For lack of any definitive list, best employer practice would include a written protocol which lists qualifying symptoms for isolation as those published by an official source, whether or not such COVID-19 symptoms overlap with other ailments such as cold, flu or allergies.  See, e.g., the Kansas Department of Health and Environment comparison chart. (Note that the CDC currently publishes only a generic chart comparing “flu” and “common cold,” nothing as yet for COVID-19 comparison.)

Who Must Be Quarantined from an Operating Company?: All government levels concur that a person who has been in “close contact” with another who has, “may have” or is “likely to have” COVID-19 should follow somewhat less stringent quarantine guidelines. The LACDPH “Home Quarantine Guidance” includes staying home except for required medical care for 14 days.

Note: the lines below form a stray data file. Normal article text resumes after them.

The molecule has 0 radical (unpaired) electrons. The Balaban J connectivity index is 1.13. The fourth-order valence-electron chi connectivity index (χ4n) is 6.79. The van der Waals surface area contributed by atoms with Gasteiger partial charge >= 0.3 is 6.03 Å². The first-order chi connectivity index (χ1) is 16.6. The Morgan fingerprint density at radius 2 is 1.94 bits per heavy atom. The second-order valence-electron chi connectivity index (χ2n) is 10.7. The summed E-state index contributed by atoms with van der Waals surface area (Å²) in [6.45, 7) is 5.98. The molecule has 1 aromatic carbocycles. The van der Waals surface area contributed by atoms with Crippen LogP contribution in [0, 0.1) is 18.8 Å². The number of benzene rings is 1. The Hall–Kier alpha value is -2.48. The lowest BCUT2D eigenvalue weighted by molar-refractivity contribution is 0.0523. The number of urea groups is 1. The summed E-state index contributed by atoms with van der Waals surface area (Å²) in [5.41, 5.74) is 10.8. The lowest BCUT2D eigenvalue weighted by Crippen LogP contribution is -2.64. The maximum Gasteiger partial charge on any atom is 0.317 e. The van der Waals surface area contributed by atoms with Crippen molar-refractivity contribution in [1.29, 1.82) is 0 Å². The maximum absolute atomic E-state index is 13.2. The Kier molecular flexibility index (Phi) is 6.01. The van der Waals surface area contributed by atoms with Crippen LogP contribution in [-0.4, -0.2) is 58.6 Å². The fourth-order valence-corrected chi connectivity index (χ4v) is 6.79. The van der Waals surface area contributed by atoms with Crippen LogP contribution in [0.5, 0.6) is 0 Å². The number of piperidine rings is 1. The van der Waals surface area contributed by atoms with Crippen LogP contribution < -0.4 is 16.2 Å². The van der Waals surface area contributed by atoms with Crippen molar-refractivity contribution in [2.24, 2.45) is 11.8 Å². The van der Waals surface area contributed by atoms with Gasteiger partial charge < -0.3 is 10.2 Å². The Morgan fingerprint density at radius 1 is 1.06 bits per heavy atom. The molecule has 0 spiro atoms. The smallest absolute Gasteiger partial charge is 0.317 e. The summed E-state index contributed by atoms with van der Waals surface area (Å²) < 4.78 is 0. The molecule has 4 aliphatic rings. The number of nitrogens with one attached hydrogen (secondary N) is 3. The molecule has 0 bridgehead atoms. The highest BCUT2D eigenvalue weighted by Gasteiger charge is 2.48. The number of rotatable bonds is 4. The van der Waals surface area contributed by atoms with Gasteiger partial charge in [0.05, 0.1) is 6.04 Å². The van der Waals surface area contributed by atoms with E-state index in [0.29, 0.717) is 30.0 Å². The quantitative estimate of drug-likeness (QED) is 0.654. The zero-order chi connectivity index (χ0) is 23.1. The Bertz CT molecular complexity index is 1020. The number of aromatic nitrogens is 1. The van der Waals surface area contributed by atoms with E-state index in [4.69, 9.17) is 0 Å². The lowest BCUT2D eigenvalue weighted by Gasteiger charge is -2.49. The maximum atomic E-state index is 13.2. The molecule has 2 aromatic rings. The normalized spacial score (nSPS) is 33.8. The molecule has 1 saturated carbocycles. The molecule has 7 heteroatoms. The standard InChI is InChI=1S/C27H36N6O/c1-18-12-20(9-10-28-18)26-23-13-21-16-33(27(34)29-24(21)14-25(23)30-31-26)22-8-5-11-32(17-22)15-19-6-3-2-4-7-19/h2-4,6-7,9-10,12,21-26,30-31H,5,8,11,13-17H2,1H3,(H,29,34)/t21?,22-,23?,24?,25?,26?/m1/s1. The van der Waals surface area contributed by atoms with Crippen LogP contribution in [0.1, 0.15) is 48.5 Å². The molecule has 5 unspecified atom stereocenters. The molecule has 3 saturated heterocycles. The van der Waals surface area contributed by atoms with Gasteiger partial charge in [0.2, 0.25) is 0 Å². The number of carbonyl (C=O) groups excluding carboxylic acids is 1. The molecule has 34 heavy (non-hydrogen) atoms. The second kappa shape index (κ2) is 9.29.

However, just who is a quarantine candidate depends on which government guidance one choses to rely upon for the definition of “close contact.”

As of yesterday, April 7, the CDC “close contact” definition is: “(a) being within approximately 6 feet (2 meters) of a COVID-19 case for a prolonged period of time; close contact can occur while caring for, living with, visiting, or sharing a health care waiting area or room with a COVID-19 case; or (b) having direct contact with infectious secretions of a COVID-19 case (e.g., being coughed on). Emphasis supplied. This directive defines neither “approximately” nor “prolonged.”

The LACDPH “close contact” definition is: “(a) being within six feet for more than ten minutes; or (b) unprotected direct contact to secretions or excretions (for example, sneeze, cough, sweat) of a person diagnosed or who are likely to have COVID-19.” Emphasis supplied.  However, this LA county directive fails to explain whether that “more than ten minutes” is precise time down to one second beyond ten minutes or is ten-minutes consecutive, cumulative, or both.